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Medieval remedy for bacterial infection

Wednesday July 29th 2020

A medical remedy from the Middle Ages, based on onion, garlic and wine, may be effective against a range of harmful bacteria, British researchers have reported.

The remedy, known as Bald's eyesalve, was previously found by researchers at the University of Nottingham, UK, to be beneficial for MRSA infection. Now a team at the University of Warwick, UK, have examined its effects on other bacteria, as more antimicrobials are needed due to growing antibiotic resistance.

Bald's eyesalve is a mixture of onion, garlic, wine, and bile salts. Dr Freya Harrison and the “AncientBiotics” research team found it effective against a range of gram-negative and gram-positive wound pathogens in plankton cells in the lab.

They then tested it against a number of pathogens grown as biofilms, including Staphylococcus aureus, a common cause of skin infections including abscesses, respiratory infections such as sinusitis, and food poisoning.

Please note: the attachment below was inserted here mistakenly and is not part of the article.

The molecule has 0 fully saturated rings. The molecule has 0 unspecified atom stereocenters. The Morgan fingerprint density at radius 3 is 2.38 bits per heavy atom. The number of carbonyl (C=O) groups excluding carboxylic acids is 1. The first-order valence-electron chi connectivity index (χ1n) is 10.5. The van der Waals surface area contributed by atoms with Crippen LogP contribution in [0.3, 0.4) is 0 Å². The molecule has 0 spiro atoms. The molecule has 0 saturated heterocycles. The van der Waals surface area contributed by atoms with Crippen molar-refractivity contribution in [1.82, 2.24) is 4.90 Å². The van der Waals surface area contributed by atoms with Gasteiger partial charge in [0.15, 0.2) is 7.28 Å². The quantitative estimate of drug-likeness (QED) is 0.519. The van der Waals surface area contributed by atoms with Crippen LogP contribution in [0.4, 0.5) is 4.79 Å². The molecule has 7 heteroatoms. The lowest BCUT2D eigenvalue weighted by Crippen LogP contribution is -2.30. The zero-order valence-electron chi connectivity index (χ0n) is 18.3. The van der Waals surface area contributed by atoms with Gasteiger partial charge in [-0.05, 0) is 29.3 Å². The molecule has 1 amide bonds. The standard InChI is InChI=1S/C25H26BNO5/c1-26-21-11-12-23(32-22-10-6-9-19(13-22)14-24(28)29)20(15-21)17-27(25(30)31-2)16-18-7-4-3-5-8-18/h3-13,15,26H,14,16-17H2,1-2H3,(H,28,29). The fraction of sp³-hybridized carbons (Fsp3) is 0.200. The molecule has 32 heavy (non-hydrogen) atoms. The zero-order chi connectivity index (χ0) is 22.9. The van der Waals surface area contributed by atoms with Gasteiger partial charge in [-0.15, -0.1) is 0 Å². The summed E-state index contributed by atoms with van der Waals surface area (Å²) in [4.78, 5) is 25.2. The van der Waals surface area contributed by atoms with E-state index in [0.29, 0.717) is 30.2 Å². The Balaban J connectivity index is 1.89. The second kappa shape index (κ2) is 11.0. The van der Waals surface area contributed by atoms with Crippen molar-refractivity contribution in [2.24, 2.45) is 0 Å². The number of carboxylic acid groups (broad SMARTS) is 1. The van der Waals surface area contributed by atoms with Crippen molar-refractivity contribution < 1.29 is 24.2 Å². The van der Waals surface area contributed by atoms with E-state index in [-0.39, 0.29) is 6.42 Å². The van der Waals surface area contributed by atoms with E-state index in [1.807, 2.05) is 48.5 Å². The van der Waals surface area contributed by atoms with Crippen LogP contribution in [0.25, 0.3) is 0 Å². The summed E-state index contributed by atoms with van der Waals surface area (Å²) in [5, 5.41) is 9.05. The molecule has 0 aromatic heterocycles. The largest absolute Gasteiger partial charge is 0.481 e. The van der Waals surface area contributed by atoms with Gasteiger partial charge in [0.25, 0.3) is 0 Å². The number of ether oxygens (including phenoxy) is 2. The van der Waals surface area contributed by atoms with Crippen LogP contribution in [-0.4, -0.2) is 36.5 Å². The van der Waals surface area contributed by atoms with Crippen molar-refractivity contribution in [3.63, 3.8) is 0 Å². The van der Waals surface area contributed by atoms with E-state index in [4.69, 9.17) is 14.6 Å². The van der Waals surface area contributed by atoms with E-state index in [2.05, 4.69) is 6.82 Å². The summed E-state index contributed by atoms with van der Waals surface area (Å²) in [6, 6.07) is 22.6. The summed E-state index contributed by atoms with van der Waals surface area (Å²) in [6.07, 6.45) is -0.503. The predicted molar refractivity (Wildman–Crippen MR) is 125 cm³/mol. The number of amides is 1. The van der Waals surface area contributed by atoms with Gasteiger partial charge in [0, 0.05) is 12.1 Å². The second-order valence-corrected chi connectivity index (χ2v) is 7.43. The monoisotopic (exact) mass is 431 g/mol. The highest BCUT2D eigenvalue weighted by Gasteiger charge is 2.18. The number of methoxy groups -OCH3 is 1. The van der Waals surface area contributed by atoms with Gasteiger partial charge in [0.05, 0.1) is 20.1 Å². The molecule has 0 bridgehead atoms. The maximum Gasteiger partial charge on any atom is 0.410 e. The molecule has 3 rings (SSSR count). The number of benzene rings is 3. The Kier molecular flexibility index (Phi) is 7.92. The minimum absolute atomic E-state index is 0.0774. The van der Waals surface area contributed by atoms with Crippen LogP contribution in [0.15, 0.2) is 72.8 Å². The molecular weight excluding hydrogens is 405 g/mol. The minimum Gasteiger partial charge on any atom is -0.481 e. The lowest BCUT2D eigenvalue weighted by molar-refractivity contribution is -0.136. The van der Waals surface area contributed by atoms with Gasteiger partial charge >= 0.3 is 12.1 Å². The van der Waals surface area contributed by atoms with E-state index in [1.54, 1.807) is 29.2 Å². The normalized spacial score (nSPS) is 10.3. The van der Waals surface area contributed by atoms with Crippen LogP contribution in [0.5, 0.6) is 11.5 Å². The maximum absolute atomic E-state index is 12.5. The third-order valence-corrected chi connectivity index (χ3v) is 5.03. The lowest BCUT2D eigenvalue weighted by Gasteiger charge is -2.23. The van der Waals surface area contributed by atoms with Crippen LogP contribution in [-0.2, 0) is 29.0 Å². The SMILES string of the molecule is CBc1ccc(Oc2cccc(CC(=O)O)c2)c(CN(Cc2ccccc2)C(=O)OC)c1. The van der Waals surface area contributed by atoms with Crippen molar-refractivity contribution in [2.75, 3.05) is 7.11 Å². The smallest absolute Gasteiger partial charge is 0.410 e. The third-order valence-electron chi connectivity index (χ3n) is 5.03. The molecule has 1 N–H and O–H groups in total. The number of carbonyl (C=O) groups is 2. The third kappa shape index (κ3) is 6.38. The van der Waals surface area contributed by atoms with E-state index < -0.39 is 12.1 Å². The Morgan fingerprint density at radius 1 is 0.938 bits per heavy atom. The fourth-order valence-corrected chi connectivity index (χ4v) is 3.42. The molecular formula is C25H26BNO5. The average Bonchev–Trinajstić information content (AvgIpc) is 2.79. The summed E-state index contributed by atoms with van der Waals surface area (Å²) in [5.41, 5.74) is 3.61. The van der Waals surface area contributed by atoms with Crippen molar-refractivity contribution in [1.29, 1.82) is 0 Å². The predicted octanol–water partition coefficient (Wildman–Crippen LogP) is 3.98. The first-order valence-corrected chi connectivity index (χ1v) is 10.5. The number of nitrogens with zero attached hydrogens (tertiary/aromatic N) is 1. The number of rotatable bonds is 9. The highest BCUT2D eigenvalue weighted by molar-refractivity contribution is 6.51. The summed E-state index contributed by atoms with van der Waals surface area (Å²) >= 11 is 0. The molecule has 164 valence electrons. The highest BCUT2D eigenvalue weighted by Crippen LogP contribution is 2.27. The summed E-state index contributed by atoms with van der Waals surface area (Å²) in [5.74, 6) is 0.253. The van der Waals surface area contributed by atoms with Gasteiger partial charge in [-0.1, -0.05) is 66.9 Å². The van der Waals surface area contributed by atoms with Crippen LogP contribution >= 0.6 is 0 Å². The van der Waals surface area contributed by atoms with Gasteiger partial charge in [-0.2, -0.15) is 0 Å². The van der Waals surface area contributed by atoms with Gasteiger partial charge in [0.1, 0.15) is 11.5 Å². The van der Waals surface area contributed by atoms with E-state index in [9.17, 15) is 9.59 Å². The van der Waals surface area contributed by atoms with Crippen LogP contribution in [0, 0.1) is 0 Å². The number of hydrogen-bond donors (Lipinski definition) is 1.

The team explain that biofilms are multicellular bacteria which are hard to treat. Their work is published in Scientific Reports today (28 July).

Dr Harrison said: "We have shown that a medieval remedy made from onion, garlic, wine, and bile can kill a range of problematic bacteria grown both planktonically and as biofilms. Because the mixture did not cause much damage to human cells in the lab, or to mice, we could potentially develop a safe and effective antibacterial treatment from the remedy.

"Most antibiotics that we use today are derived from natural compounds, but our work highlights the need to explore not only single compounds but mixtures of natural products for treating biofilm infections.

“We think that future discovery of antibiotics from natural products could be enhanced by studying combinations of ingredients, rather than single plants or compounds. In this first instance, we think this combination could suggest new treatments for infected wounds, such as diabetic foot and leg ulcers."

Furner-Pardoe, J. et al. Anti-biofilm efficacy of a medieval treatment for bacterial infection requires the combination of multiple ingredients. Scientific Reports 28 July 2020; doi: 10.1038/s41598-020-69273-8v

http://www.nature.com/articles/s41598-020-69273-8

Tags: Alternative Therapy | Pharmaceuticals | UK News

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